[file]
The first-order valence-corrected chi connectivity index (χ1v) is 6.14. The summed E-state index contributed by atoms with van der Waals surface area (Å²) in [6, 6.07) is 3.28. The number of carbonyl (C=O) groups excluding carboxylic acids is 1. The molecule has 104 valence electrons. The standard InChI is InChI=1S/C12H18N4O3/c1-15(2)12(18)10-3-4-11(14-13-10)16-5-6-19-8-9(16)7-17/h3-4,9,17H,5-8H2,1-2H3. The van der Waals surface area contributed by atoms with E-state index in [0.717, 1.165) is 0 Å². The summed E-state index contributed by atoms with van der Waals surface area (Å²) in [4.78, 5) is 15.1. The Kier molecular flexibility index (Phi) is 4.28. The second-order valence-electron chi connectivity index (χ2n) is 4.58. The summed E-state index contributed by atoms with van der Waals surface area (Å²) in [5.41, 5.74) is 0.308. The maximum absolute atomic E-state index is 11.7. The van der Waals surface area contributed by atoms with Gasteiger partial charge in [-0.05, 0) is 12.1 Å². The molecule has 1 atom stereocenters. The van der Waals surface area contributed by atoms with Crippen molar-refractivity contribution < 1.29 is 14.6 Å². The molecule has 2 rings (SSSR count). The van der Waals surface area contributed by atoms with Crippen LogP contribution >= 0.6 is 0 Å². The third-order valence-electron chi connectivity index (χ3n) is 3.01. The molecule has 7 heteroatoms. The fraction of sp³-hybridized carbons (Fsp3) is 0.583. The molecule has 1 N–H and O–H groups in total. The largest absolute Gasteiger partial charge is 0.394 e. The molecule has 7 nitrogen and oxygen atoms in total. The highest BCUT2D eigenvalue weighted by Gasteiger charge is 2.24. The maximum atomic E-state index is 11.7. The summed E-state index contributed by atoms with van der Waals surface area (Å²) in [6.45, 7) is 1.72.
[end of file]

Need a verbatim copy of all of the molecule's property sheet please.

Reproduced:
The first-order valence-corrected chi connectivity index (χ1v) is 6.14. The summed E-state index contributed by atoms with van der Waals surface area (Å²) in [6, 6.07) is 3.28. The number of carbonyl (C=O) groups excluding carboxylic acids is 1. The molecule has 104 valence electrons. The standard InChI is InChI=1S/C12H18N4O3/c1-15(2)12(18)10-3-4-11(14-13-10)16-5-6-19-8-9(16)7-17/h3-4,9,17H,5-8H2,1-2H3. The van der Waals surface area contributed by atoms with E-state index in [0.717, 1.165) is 0 Å². The summed E-state index contributed by atoms with van der Waals surface area (Å²) in [4.78, 5) is 15.1. The Kier molecular flexibility index (Phi) is 4.28. The second-order valence-electron chi connectivity index (χ2n) is 4.58. The summed E-state index contributed by atoms with van der Waals surface area (Å²) in [5.41, 5.74) is 0.308. The maximum absolute atomic E-state index is 11.7. The van der Waals surface area contributed by atoms with Gasteiger partial charge in [-0.05, 0) is 12.1 Å². The molecule has 1 atom stereocenters. The van der Waals surface area contributed by atoms with Crippen molar-refractivity contribution < 1.29 is 14.6 Å². The molecule has 2 rings (SSSR count). The van der Waals surface area contributed by atoms with Crippen LogP contribution >= 0.6 is 0 Å². The third-order valence-electron chi connectivity index (χ3n) is 3.01. The molecule has 7 heteroatoms. The fraction of sp³-hybridized carbons (Fsp3) is 0.583. The molecule has 1 N–H and O–H groups in total. The largest absolute Gasteiger partial charge is 0.394 e. The molecule has 7 nitrogen and oxygen atoms in total. The highest BCUT2D eigenvalue weighted by Gasteiger charge is 2.24. The maximum atomic E-state index is 11.7. The summed E-state index contributed by atoms with van der Waals surface area (Å²) in [6.45, 7) is 1.72.